Lightfields 1.05 “Episode Five” TV REVIEW
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Writer: Simon Tyrell
Director: Damon Thomas
THE ONE WHERE In 1944 the Felwoods get ready to pack up and leave Lightfields. Dwight confronts Mr Felwood, apologises and, to the surprise of both men, finds that apology acknowledged if not accepted. On the way back to the air base, Dwight is killed in a motorcycle accident caused by Lucy’s ghost. Eve reconciles with Harry who confesses he’s falling for her and, as Harry prepares to ship out and she prepares to leave, the pair kiss.
In 1975, Clare and Vivien decide to leave but Vivien has second thoughts and intends to stay without telling Clare. Clare breaks up with Nick as Vivien lies to get more sleeping pills, planning to kill herself in penance for what she thinks she did. Lucy leads her to the barn where she has flashbacks and finally recalls what happened; she saw Lucy in the burning barn, who begged her for help. She’s rescued by Tom, and when she wakes up, remembers seeing him leave the barn just before the fire started. Tom confesses he saw Lucy and Dwight together, got drunk and went back to the barn. Finding Dwight’s lighter he threw it into the straw with no idea Lucy was still in there. Vivien forgives Tom and realises there’s nothing left for her to feel guilty about either.
In 2012, Pip’s revelation about Lucy forces Lorna and Baz to confront the fact the ghost is real and Paul, drunk and desperate, decides to steal his son. Pip shows them a photo of Lucy and confesses, begging Lucy’s forgiveness. In response, she sets light to photos of her, Pip and Luke. Lucy leads the others to Paul’s car and stops him driving off with Luke. A newly-arrived guest reveals herself to be Vivien, and together she and Pip finally talk about what happened; seeing Lucy be disowned by their dad, Pip brought his sister food and a lamp. Convinced the lamp fell over and caused the fire, Pip has blamed himself for decades. Viv tells him the truth about Tom’s role in his sister’s death and Pip, like Viv and Tom, finally realises his sister was trying to tell him to forgive himself, not punish him. Pip and Luke see Lucy one last time, singing the song from the opening scene, as she walks off into the sunset.
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VERDICT Lightfields ’ final episode is an odd one. Structurally, the episode is brilliant as we not only spend time in all three time periods but also do so in flashbacks from one to another. There’s a point around the middle of the episode where it feels like everything is building to a massive crescendo as we discover who saw who in the barn, how the fire started, who Lucy is trying to communicate with and why. It’s a really smart, ambitious piece of structuring and it keeps you invested, and guessing, the whole way through.
The performances, one of the show’s strongest points, if anything, get better this episode. The entire episode is focused on goodbyes; as the Felwood’s pack up, Claire and Vivien get ready to leave and Paul decides to make his play for Luke, emotions run high through all three time periods. Sam Hazeldine and Jill Halfpenny in particular have a couple of very sweet, if repressed and British moments that show you where these characters are and how far they’ve come. Likewise, in 1975, Wayne Foskett’s adult Tom is finally given a chance to shine with a monologue that’s heart-felt and tragic, as he explains what really happened. Lucy Cohu also impresses, playing Viv as a fidgety, desperate woman who wants answers and is prepared to end her own life to get them. The moment where, having overdosed, she sees Lucy walking in slow motion was a great double blind and I half expected Clare to run in and find her mother’s body. However, what we got, if anything, was better, as Vivien regains her memories and takes full control of her life at long last.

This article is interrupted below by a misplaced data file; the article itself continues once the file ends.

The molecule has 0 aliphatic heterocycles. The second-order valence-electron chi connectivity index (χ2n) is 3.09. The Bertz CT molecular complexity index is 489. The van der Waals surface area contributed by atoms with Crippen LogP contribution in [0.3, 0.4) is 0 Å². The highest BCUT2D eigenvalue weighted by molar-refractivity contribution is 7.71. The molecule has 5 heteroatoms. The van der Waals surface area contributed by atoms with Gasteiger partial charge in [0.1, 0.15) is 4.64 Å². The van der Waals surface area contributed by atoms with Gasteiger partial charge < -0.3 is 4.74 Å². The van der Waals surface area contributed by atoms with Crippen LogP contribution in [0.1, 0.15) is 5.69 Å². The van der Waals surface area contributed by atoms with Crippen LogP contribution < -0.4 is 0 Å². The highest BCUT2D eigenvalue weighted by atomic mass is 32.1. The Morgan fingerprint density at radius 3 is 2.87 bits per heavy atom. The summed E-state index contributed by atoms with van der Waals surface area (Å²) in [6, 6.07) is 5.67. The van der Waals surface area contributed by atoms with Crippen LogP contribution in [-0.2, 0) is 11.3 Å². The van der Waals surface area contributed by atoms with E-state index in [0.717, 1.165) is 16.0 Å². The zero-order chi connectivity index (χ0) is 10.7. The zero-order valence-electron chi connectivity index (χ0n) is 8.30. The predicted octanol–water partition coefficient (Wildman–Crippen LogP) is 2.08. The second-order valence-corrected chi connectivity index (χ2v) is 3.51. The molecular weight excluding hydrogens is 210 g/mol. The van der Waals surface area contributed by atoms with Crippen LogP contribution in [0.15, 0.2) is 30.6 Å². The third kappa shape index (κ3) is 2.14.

2012 is just the same, with Michael Byrne, Danny Webb and Lynn Farleigh all getting moments of real emotional power. The moment Pip realises not only that he’s innocent but that his sister forgives him, Byrne’s face lights up and you can almost see the guilt and shame lift from him. Likewise, the ever reliable Danny Webb shows us an entirely different side to Baz as he confronts why he doesn’t believe ghosts are real and the tragedy in his own past. It’s clever, structured writing delivered with emotion and conviction by an amazingly talented cast. Finally, Lynn Farleigh does the impossible by not only convincingly playing the same character as Lucy Cohu but still managing to register as a sympathetic character in her own right. The final words of the series are her’s, equal parts sad and completely at peace with history in a lovely, understated moment.
The only problem is, the entire episode is too understated.
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I know, I know, writer Simon Tyrell’s ability to capture that peculiarly British combination of tremendous depth of feeling and wobbly chinned refusal to express it is something I’ve praised for weeks no. But this is the final episode and, with a couple of notable exceptions, it just feels too reserved, especially Vivien remembering what she saw which feels completely flat instead of being the traumatic reveal it’s been built up as.
Each plotline is resolved, ultimately, by the characters sitting down, having a chat and deciding it’s all fine now. Which is an admirable way to run a ghost story, and God knows we didn’t want this finishing like some Gingham-drenched UK period version of The Ring with Lucy crawling out of the wireless to wreak horrible vengeance, but somehow it still feels…toothless. Lightfields has fought shy of the supernatural for four episodes and with one exception (which we’ll get to in a moment) that’s the case even here. The contrarian side of me certainly applauds the decision to have a ghost story resolved in such a well-mannered way but the rest of me can’t help but think about The Secret Of Crickley Hall , and how much more successful the (overwrought) ending of that was. Lightfields makes a similar use of different time periods and similar sense of ambiguity, but the emotional punch just isn’t there because, in the end, everything’s resolved so politely. Make no mistake, there is emotion here and plenty of it thanks to the cast, but any sense of jeopardy evaporates by ten minutes from the end and the rest is tea and apologies. Like I say it’s a brave, even successful choice but speaking personally I would have liked a little more drama.
That being said, Lightfields has never been less than entertaining and its combination of narrative complexity and ridiculously talented cast has been a pleasure to watch. Whilst this isn’t the ending I was expecting it’s certainly an ending that fits and, amazingly, gives every character their moment in the sun before the credits roll. It’s not perfect by any means, but it’s been very entertaining to watch. I honestly hope ITV make a multi-time period ghost story a regular event because based on this and Marchlands , they’re very good at it. Just next time, maybe be a little less British?